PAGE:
To Efficiency…and Beyond: Making NEMA’s Vision a Reality
Infinitum has been a proud member of the National Electrical Manufacturers Association (NEMA) since 2019. We like to stay close to industry news and up to date on standards and best practices. In 2021, NEMA launched the “Beyond Efficiency” initiative to emphasize that resiliency and sustainability are powerful business drivers.
With “Beyond Efficiency,” NEMA’s goal is to advocate for the “holistic benefits of electrical systems” with a focus on “safety, reliability, resiliency, digitalization, connectedness, and sustainability.” In a recent article on the subject, Kevin Cosgriff, NEMA President and CEO wrote, “Energy efficiency is no longer a differentiator for many products; it is a standard feature. Therefore, electrical manufacturers are thinking ‘beyond efficiency’ when developing new products and systems.”
NEMA wants to make efficiency table stakes for new product development, and at Infinitum, we’re out in front. This initiative really resonated with us because it’s the foundation of the work we do every day. Building the next generation of motors is about more than efficiency – it’s about creating something that’s better for the planet and for all of us. We set out to design something smaller, lighter, and quieter than a conventional motor to pave the way for radically sustainable systems. Here’s how we’ve made progress on this initiative so far:
We’re focusing on the system level.
Going beyond efficiency means considering a system’s total impact on the spaces, places, and people it serves over its working life. Infinitum motors are designed for high efficiency over a wide operating range. For HVAC applications, improved motor efficiency provides optimum power for the airflow required at any operating point. The efficiency of a conventional system declines when it’s not functioning at full power.
We’re building for reliability from the start.
Infinitum uses an innovative copper-etched printed circuit board (PCB) stator to avoid one of the main points of failure for motors—windings. The motor design also minimizes induced voltages in the shaft that are typically caused by high-frequency harmonics. In a traditional motor, induced voltages can cause breakdown of the bearing lubricants and eventually lead to premature bearing failure. With its air core topology, Infinitum’s motor is virtually free of eddy currents in its magnets. In iron-core permanent-magnet motors, eddy currents are a source of magnet heating and a potential cause of magnet demagnetization.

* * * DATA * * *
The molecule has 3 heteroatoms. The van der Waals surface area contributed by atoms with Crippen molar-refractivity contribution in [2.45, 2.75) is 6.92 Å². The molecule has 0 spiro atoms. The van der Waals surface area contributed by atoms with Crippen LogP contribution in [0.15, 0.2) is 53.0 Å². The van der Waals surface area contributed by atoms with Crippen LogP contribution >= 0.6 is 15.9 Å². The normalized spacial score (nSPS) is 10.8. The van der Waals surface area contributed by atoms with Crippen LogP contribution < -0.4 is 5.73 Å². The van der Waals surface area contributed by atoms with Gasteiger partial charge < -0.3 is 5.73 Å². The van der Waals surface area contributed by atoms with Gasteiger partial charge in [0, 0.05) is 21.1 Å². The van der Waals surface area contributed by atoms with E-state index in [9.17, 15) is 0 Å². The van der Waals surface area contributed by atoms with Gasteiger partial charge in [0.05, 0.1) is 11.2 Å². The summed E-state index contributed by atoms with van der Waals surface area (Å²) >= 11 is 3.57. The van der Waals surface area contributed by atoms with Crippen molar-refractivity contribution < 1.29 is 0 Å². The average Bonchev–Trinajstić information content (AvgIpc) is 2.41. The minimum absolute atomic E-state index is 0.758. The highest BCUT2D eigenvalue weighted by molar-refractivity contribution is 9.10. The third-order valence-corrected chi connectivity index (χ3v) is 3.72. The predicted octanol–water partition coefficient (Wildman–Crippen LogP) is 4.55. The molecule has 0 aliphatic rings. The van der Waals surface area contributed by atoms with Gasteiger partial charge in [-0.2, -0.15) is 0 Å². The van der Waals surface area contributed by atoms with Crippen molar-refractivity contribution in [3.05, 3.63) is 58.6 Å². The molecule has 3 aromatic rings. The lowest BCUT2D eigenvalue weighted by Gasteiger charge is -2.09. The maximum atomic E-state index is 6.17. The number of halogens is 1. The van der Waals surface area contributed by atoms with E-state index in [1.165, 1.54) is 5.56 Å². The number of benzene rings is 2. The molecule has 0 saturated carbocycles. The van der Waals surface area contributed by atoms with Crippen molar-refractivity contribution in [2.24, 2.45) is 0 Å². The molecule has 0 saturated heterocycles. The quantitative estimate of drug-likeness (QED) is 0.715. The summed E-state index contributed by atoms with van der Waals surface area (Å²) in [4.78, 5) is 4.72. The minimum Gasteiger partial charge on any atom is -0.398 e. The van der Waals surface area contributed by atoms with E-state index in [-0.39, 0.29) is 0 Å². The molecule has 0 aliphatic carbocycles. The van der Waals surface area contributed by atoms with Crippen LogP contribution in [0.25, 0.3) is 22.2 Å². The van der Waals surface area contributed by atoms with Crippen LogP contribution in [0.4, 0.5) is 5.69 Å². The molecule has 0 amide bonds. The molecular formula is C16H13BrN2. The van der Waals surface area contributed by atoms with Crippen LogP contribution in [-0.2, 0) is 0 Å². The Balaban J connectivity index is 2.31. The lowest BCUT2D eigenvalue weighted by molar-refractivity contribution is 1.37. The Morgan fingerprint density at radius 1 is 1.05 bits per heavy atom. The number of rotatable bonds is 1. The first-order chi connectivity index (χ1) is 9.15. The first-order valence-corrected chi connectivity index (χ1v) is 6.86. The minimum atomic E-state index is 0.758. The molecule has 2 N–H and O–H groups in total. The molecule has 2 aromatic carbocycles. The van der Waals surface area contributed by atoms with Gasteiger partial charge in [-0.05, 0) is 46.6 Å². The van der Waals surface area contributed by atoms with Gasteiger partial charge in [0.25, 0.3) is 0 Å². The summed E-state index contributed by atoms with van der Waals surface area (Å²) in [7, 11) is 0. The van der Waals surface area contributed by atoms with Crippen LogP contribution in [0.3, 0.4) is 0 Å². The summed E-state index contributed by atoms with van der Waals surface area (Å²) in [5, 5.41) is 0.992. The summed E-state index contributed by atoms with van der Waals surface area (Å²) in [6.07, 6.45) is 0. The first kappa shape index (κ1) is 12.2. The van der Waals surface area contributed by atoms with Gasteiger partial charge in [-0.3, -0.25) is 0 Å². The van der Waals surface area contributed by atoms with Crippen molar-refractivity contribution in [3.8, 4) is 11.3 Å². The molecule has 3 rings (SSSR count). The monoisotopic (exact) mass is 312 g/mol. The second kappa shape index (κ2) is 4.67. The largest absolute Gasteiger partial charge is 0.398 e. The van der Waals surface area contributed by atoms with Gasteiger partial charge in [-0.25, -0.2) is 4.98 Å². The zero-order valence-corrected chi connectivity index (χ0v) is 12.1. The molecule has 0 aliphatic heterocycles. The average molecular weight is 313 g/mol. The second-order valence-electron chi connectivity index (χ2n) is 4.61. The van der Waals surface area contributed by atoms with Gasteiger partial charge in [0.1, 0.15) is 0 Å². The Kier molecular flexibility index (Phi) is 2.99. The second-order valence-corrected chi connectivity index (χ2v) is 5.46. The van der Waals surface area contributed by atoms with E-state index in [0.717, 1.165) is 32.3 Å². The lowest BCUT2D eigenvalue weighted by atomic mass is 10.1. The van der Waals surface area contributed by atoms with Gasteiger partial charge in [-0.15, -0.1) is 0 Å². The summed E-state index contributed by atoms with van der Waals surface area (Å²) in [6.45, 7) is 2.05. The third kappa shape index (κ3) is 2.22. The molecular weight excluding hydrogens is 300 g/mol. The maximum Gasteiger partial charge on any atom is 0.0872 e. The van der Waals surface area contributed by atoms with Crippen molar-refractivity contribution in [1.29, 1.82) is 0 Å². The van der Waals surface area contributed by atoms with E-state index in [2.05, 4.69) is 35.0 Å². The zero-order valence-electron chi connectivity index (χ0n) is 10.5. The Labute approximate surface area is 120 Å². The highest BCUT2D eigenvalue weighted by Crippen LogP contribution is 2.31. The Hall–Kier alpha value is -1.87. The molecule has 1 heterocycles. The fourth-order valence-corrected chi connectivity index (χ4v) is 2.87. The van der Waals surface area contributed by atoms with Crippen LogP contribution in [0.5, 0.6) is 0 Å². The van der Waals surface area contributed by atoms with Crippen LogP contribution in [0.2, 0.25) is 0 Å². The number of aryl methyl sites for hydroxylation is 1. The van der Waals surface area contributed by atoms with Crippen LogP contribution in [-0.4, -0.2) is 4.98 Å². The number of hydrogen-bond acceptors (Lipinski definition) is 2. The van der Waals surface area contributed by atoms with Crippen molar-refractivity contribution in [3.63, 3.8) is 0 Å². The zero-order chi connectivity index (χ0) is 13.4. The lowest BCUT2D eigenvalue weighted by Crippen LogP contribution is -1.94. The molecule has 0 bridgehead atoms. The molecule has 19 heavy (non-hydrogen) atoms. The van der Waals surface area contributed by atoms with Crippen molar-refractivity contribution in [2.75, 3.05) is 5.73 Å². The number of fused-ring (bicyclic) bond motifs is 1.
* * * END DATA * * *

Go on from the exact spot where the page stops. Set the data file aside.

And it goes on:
Another benefit of the copper-etched PCB stator is the absence of the traditional iron core itself. Removing the iron core eliminates the magnetic forces between the rotor and stator, making Infinitum motors free of torque ripple. With less vibration and less wear, our motors extend the life of the whole system and suit applications that don’t tolerate torque pulsations, like centrifugal compressors. To avoid torque pulsations, other motor manufacturers use design tricks that tend to have unwanted side effects, like using magnetic wedges. Over time, magnetic wedges tend to shift, so as part of the design process, other components need to be added to ensure they stay in place. In other cases, designers put a flywheel between the motor and the driven equipment to absorb torque pulsations. Those components bring their own shortcomings to the system. For example, a flywheel creates additional inertia, so system start-up is more difficult. The designer must account for a high inertia load, which can increase the cost of the system.
We’re shrinking form factor.
The presence of a small, lightweight motor impacts the whole system. For example, in HVAC applications, a smaller form factor can significantly improve the efficiency of a fan array system and the electricity it consumes. When the motor is smaller, surrounding equipment can be smaller too. For example, a smaller motor footprint accommodates a smaller plenum. A simple size reduction can reduce the amount of material involved and the overall weight of the system. Smaller and lighter also means easier to install and service, lowering long-term maintenance costs.
We’re integrating motor and drive.
With an integrated system, motor speed is fully optimizable, and there’s no need to purchase and mount the drive externally, which minimizes the wiring involved. On a foundational level, Infinitum designed the motor and drive as one unit to maximize system efficiency. By designing the motor and drive under one roof, we can account for manufacturability — the system is designed to optimize manufacturing-related resources from the start.
Further, the integrated unit offers better serviceability. If there’s a failure, only one component needs to be removed. The servicer doesn’t need to pull out the drive, motor, and cabling like they would in a traditional set up.
We’re incorporating connectivity.
You can’t fix a problem unless you know it’s happening. IoT connectivity enables a data-driven response. Predictive maintenance capabilities minimize system downtime and maximize energy savings by keeping operations efficient.
If more companies take “Beyond Efficiency” head on, we have a shot at creating the products and systems needed for the next generation. For more information about Infinitum motors, check out our website. If you’re interested in learning more about NEMA’s strategic initiatives for 2022, you’ll want to check out their website.